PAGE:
• A clear statement of the head injury or traumatic brain injury and the probable site of lesion.
  • A summary of cognitive and achievement measures and evaluation results including standardized scores or percentiles used to make the diagnosis.
  • A summary of present residual symptoms that meet the criteria for diagnosis.
  • Information to include the impact of medication or other treatment on the student’s ability to meet the demands of the post-secondary environment.

Deaf/Hard of Hearing

To validate deafness or a hearing impairment, an audiological evaluation and/or audiogram from an otologist, otolaryngologist or physician is required. The diagnostician must be an impartial individual who is not a family member of the student. Appropriate documentation should include the following:

  • A clear statement of deafness/hearing impairment, with an audiogram that reflects the current impact of the deafness/hearing impairment on the student's functioning.
  • Medical information relating to needs, the status of the hearing (static or changing), and its impact on the demands of the academic program.
  • A statement of the functional impact or limitations of the deafness/hearing impairment on learning or other major life activites and the degree to which it impacts the individual.
  • A list of any assistive technology and/or adaptive equipment currently being used.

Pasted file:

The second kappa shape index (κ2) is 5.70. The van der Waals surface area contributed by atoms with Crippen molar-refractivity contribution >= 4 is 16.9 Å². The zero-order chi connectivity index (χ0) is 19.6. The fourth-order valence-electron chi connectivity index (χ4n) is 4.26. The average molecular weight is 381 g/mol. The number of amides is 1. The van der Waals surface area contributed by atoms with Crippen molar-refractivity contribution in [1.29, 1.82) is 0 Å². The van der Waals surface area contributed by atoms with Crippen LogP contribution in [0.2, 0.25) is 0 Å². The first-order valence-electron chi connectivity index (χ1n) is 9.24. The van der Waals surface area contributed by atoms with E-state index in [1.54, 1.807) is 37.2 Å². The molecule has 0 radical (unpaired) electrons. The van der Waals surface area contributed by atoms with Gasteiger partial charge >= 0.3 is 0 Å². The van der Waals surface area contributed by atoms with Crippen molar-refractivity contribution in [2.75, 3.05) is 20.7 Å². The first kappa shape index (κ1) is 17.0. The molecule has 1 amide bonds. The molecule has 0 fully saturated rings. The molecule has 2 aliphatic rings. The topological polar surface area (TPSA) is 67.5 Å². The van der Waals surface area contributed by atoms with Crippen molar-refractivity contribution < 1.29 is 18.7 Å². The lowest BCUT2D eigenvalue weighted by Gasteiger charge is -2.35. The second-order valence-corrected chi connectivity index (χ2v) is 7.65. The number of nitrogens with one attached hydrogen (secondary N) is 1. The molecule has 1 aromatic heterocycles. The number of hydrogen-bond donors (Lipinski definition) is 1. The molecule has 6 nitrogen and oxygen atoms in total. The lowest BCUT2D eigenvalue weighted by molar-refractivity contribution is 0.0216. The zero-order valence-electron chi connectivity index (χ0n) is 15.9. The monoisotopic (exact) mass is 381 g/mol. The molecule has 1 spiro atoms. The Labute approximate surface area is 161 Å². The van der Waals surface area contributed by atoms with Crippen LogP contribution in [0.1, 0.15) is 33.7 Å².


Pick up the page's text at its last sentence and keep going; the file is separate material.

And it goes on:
Blind/Low Vision

Ophthalmologists are the primary professionals involved in diagnosis and medical treatment of individuals who are legally blind or experience other vision disabilities. Optometrists provide information regarding the measurement of visual acuity as well as tracking fusion difficulties (including, but not limited to eye movement disorders, inefficiency in using both eyes together, misalignment of the eyes, lazy eye, focusing problems, visual sensory disorders and motor integration). The diagnostician must be an impartial individual who is not a family member of the student. Appropriate documentation should include the following:

  • A summary of assessment procedures and evaluation instruments used to make the diagnosis and a summary of evaluation results, including standardized or percentile scores.
  • Present symptoms that meet criteria for diagnosis.
  • A statement of the functional impact or limitations of the blindness/low vision on learning or other major life activites and the degree to which it impacts the individual.
  • Narrative or descriptive text providing both quantitative and qualitative information about abilities that might be helpful in understanding the profile, including the use of corrective lenses and ongoing visual therapy (if appropriate).